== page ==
The Bayesian method allows you to calculate even more accurately the probability that the desired user action was caused by exposure to advertising, but the calculation must delve into concepts such as a posteriori probability, beta and gamma distributions and incompatible hypotheses, which cannot be calculated by yourself in an Excel table (but you can try).
The evolution of the conversion funnel from a once simple click-to-purchase model to a complex and multi-channel landscape underscores the need for deep analytical approaches to capture and explore the multidimensional interactions between channels, audience segments and platforms on which brand ads are placed. Tools to support the technical part of conducting A/B tests with complex mathematical calculations are provided by data collection and analytics services and advertising platforms themselves.
Ways to Calculate Incrementality
Incremental testing, depending on the complexity and accuracy required, is carried out both with tools built into the advertising channel and independently. The main ways of assessing the impact of an advertising campaign:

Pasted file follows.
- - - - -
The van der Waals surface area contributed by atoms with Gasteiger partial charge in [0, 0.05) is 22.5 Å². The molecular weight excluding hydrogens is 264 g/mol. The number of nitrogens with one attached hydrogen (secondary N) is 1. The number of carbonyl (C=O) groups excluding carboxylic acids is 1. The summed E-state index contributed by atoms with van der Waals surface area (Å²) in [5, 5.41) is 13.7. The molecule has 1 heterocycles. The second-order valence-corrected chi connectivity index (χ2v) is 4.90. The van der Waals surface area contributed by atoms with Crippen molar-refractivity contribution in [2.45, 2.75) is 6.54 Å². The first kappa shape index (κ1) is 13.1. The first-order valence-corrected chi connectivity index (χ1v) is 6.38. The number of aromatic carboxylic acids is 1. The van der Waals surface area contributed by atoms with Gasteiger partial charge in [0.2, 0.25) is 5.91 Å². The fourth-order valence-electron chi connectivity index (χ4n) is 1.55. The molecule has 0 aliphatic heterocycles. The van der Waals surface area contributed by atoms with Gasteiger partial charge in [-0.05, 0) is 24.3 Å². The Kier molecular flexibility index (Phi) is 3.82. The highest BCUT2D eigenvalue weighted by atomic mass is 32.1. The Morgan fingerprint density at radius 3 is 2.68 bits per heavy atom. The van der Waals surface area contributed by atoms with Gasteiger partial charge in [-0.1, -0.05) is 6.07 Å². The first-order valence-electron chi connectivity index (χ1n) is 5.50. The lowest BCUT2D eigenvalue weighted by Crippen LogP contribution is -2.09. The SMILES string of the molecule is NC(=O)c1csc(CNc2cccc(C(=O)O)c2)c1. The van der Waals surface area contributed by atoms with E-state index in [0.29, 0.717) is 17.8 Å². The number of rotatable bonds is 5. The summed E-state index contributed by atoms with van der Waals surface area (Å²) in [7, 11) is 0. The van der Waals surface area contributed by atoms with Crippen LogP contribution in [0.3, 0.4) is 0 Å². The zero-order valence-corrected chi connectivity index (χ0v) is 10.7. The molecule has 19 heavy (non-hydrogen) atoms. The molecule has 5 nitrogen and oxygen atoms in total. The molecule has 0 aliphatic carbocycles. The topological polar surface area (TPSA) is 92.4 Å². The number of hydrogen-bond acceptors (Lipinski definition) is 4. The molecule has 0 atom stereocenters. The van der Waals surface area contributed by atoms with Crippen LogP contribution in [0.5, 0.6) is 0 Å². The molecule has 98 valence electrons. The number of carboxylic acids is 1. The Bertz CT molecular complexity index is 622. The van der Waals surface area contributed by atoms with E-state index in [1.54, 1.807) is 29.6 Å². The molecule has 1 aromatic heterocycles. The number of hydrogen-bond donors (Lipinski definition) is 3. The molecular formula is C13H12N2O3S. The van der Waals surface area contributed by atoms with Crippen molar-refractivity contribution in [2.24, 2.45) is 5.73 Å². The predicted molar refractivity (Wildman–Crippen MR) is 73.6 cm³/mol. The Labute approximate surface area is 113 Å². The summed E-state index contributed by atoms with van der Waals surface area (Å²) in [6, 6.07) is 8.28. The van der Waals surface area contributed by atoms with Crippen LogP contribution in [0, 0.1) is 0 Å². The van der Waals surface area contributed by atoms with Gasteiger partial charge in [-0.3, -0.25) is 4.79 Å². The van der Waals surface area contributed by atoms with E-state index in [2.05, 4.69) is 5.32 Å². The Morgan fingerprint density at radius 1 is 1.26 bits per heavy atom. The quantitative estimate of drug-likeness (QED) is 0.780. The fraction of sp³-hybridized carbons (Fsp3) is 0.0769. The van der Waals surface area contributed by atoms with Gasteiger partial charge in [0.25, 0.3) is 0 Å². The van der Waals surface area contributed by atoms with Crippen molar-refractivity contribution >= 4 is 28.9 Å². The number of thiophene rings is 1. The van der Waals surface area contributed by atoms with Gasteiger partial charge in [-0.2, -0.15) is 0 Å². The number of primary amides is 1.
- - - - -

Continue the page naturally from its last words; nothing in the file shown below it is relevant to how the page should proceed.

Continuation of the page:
⦿ A/B tests in a simple format
Classic A/B testing involves comparing users’ reactions to ads (the difference in perception by different audience segments or the impact of different ad creatives). Incremental tests show the difference in performance with advertising activity and with natural organics, as in the example with the experimental and control groups A and B.
⦿ Analysis of the correspondence
Analysis of the correspondence between the predicted patterns of conventional sales and the actual performance in an advertising campaign. A schematic example:
- measure the baseline
- forecast the trend
- adjust the forecast based on external factors (seasonal factor, product improvement, phase of the moon, etc.)
- compare the predicted results with the actual results after the advertising campaign.
⦿ Disabling the ad channel
This method is especially effective for trigger ads, where there is no lasting impact or residual effect on targeted actions. Not suitable if the traffic from organic sources is unstable. The technique involves stopping all marketing activities and establishing a baseline of conversions from organic sources. However, this method comes with some risks, especially when working with large volumes of paid traffic – completely shutting down the channel can potentially lead to a loss of income. In addition, this tactic does not exclude the influence of external factors such as seasonality, which can affect the final results.
⦿ Step-by-step launch of advertising channels